There are 3 points top right in project page of Android client, and "add a project by url".
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Message 92418 - Posted: 27 Mar 2020, 21:13:46 UTC - in response to Message 92414.  


Have to ask as a noob, though - what is the max ideal turnaround time for a slow PC? The laptops I'm running WUs on can take 10-12 hours per WU - and I can abort the Rosetta queue so I'm not slowing the research down.


I think they are all supposed to take around 8 hours (of cpu time) no matter how fast or slow the machine. They must be scaling the wus based on benchmarks.
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yoerik
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Message 92420 - Posted: 27 Mar 2020, 21:18:29 UTC - in response to Message 92418.  


Have to ask as a noob, though - what is the max ideal turnaround time for a slow PC? The laptops I'm running WUs on can take 10-12 hours per WU - and I can abort the Rosetta queue so I'm not slowing the research down.


I think they are all supposed to take around 8 hours (of cpu time) no matter how fast or slow the machine. They must be scaling the wus based on benchmarks.


To clarify - I asked about turnaround time (the time between downloading the WU and submitting it for validation) - as the project team member was talking about. They said they were more concerned about turnaround time, not CPU time. Thanks for trying to help, though!
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Message 92421 - Posted: 27 Mar 2020, 21:34:42 UTC
Last modified: 27 Mar 2020, 21:38:05 UTC

Bcov,

Thanks for the explanation. I assume this is why some WU's end far earlier than the designated CPU time target on the prefs, because they computed all the protein work packaged in the WU. I have my my prefs set at 24 hours for now.
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Sid Celery

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Message 92422 - Posted: 27 Mar 2020, 22:10:18 UTC - in response to Message 92403.  

has &lt;run out&gt; of tasks right now

As far as I can tell it hasn't run out. I've been submitting to the R@H queue and apparently my jobs need 2G of ram (sorry 1G users...). But with that in mind, I see 1.4M jobs lined up and ready to go.

It was for a very short time - so short that it didn't exhaust buffers - and tasks started coming through again shortly after. A pre-emptive comment that was resolved before anyone noticed.

So with that in mind, yes, 8 hours is better than 4 hours because our server is under a lot of load at the moment. (More users and these design jobs are roughly 100X worse on the server). But, more importantly than the number of hours is the turnaround time, so if your 8 hour jobs are taking a week to finish, there's nothing wrong with going 4 hours.

Personally I hold 1.5 days buffer, plus the 8hr runtime, so everything I grab goes back in less than 2 days.

The subject's been discussed here before and you seem to confirm again it's the optimal balance of security of work for users and turnaround time for you.

As such, 4hr task runtimes only serve to double the hit on your servers, which you confirm they can ill-afford, for zero benefit.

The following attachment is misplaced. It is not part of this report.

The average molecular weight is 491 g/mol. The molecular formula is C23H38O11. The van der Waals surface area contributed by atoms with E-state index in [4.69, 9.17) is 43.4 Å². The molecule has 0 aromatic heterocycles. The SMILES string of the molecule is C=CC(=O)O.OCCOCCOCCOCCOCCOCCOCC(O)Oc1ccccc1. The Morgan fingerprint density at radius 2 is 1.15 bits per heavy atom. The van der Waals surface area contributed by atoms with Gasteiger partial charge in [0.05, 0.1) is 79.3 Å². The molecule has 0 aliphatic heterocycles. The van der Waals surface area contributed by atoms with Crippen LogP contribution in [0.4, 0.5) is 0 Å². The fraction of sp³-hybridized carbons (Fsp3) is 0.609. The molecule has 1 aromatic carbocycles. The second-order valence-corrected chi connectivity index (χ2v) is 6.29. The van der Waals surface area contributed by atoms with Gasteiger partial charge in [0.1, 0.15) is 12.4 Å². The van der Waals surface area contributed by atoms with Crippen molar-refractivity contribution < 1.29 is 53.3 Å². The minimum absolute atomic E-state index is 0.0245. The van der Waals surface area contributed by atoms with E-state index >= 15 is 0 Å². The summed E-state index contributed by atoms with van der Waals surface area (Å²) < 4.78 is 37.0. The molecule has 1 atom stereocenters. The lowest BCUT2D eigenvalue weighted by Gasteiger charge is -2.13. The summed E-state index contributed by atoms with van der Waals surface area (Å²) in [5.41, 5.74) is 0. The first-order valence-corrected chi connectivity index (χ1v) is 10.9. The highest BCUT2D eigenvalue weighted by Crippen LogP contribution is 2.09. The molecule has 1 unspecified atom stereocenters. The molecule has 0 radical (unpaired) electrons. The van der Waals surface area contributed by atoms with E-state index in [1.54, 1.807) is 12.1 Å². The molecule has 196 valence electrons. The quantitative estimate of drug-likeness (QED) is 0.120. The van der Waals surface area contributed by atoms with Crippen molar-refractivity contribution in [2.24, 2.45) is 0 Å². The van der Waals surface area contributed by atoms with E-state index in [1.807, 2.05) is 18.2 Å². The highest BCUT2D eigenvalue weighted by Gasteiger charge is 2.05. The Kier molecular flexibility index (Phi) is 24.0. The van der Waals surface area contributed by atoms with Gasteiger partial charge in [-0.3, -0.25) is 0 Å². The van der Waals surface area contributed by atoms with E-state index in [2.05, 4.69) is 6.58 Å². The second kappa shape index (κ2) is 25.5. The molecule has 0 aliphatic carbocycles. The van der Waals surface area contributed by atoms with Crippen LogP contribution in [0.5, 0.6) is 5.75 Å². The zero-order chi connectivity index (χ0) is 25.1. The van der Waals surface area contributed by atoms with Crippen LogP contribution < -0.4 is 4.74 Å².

If ever you guys need a quicker turnaround time, please pipe up. The adjustment for those who read here and pay attention is trivial.
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Sid Celery

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Message 92423 - Posted: 27 Mar 2020, 22:28:54 UTC - in response to Message 92403.  

Also, on the topic of job length, here's the tricky scenario I'm in. Let's say for instance I have 1M proteins that need to be designed. My goal is to do this as fast as possible. But how to best do this? To avoid wasting your CPU cycles, I need to make sure that all jobs have enough proteins to go for 8 hours.

And on this, I was just about to say something.
My 8-core PC has 16Gb RAM, running 6 tasks needing 1Gb, 1 needing 1.6Gb and 1 needing 2Gb. I'm only just fitting them in.
Same with a 4-core laptop with 8Gb running 4*1Gb tasks right now, but which reported insufficient memory earlier today. The reason is now obvious.
Lots of reports of problems with tasks atm. I'd inspect for demands on memory before reporting.

With the work being run atm, Rosetta is a very demanding project. Users may need to consider whether upgrades are required to support it fully, not just with RAM but also with CPU cooling.
And now may be the time to blow out all those dust-bunnies that've built up in your PC case to run cooler. A little bit of maintenance never did any harm. Make use of those masks you bought too!
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Sid Celery

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Message 92424 - Posted: 27 Mar 2020, 22:37:31 UTC - in response to Message 92422.  

Personally I hold 1.5 days buffer, plus the 8hr runtime, so everything I grab goes back in less than 2 days.

The subject's been discussed here before and you seem to confirm again it's the optimal balance of security of work for users and turnaround time for you.

Inadvertently it seems I provided the answer to later questions from others.
Any task buffer size you chose from the default values to these values are fine, but don't exceed them otherwise tasks are returned too late.
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Message boards : News : Rosetta's role in fighting coronavirus